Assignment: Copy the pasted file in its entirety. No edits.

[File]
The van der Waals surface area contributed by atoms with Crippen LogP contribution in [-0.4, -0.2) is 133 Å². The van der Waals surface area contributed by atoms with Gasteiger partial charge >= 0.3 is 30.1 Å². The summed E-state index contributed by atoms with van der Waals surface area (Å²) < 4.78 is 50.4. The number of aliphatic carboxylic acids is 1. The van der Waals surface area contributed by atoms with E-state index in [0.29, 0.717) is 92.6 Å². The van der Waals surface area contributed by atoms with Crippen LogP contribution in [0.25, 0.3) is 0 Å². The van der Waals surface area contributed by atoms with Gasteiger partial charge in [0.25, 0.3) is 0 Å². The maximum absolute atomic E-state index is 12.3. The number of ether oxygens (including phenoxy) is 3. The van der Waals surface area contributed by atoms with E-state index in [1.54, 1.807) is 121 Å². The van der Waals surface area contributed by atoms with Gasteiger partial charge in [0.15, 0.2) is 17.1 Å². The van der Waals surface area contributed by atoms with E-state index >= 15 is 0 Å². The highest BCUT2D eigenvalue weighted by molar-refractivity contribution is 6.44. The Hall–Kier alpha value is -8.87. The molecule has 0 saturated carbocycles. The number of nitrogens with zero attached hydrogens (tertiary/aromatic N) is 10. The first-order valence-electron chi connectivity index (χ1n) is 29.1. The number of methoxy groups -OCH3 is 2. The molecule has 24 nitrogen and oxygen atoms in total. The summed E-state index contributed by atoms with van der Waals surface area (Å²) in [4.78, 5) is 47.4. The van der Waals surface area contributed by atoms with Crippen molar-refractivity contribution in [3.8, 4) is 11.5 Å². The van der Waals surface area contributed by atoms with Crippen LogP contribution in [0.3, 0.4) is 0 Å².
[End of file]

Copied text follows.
The van der Waals surface area contributed by atoms with Crippen LogP contribution in [-0.4, -0.2) is 133 Å². The van der Waals surface area contributed by atoms with Gasteiger partial charge >= 0.3 is 30.1 Å². The summed E-state index contributed by atoms with van der Waals surface area (Å²) < 4.78 is 50.4. The number of aliphatic carboxylic acids is 1. The van der Waals surface area contributed by atoms with E-state index in [0.29, 0.717) is 92.6 Å². The van der Waals surface area contributed by atoms with Crippen LogP contribution in [0.25, 0.3) is 0 Å². The van der Waals surface area contributed by atoms with Gasteiger partial charge in [0.25, 0.3) is 0 Å². The maximum absolute atomic E-state index is 12.3. The number of ether oxygens (including phenoxy) is 3. The van der Waals surface area contributed by atoms with E-state index in [1.54, 1.807) is 121 Å². The van der Waals surface area contributed by atoms with Gasteiger partial charge in [0.15, 0.2) is 17.1 Å². The van der Waals surface area contributed by atoms with E-state index >= 15 is 0 Å². The highest BCUT2D eigenvalue weighted by molar-refractivity contribution is 6.44. The Hall–Kier alpha value is -8.87. The molecule has 0 saturated carbocycles. The number of nitrogens with zero attached hydrogens (tertiary/aromatic N) is 10. The first-order valence-electron chi connectivity index (χ1n) is 29.1. The number of methoxy groups -OCH3 is 2. The molecule has 24 nitrogen and oxygen atoms in total. The summed E-state index contributed by atoms with van der Waals surface area (Å²) in [4.78, 5) is 47.4. The van der Waals surface area contributed by atoms with Crippen molar-refractivity contribution in [3.8, 4) is 11.5 Å². The van der Waals surface area contributed by atoms with Crippen LogP contribution in [0.3, 0.4) is 0 Å².